It was early recognized that the “official statement” mistake of law defense was a statutory protection against prosecution based on reliance of a statute that did in fact authorize certain conduct. “It seems obvious that society must rely on some statement of the law, and that conduct which is in fact ‘authorized’ * * * should not be subsequently condemned. The threat of punishment under these circumstances can have no deterrent effect unless the actor doubts the validity of the official pronouncement, a questioning of authority that is itself undesirable “(Note, Proposed Penal Law of New York, 64 Colum.L.Rev. 1469, 1486 [emphasis added]). While providing a narrow escape hatch, the idea was simultaneously to encourage the public to read and rely on official statements of the law, not to have individuals conveniently and personally question the validity and interpretation of the law and act on that basis. If later the statute was invalidated, one who mistakenly acted in reliance on the authorizing statute would be relieved of criminal liability. That makes sense and is fair. To go further does not make sense and would create a legal chaos based on individual selectivity.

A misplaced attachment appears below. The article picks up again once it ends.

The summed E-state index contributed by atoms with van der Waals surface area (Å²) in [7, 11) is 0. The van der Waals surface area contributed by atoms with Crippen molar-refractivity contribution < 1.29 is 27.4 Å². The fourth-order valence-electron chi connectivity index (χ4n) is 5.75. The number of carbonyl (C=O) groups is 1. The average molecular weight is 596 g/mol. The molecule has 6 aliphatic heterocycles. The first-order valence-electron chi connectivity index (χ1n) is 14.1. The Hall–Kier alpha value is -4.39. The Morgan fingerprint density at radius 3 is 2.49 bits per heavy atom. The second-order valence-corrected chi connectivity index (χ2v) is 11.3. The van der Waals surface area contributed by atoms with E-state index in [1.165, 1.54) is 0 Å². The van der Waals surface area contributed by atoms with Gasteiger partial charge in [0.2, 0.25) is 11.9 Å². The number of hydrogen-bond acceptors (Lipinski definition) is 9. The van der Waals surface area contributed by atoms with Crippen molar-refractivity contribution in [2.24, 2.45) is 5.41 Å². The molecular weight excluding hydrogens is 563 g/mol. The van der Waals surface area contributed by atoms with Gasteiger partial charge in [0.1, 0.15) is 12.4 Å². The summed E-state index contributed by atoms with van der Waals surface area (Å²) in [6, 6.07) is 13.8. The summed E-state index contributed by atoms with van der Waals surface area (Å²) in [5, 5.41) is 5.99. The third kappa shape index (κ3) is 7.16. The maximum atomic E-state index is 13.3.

In the case before us, the underlying statute never in fact authorized the defendant’s conduct; the defendant only thought that the statutory exemptions permitted his conduct when, in fact, the primary statute clearly forbade his conduct. Moreover, by adjudication of the final court to speak on the subject in this very case, it turned out that even the exemption statute did not permit this defendant to possess the weapon. It would be ironic at best and an odd perversion at worst for this court now to declare that the same defendant is nevertheless free of criminal responsibility.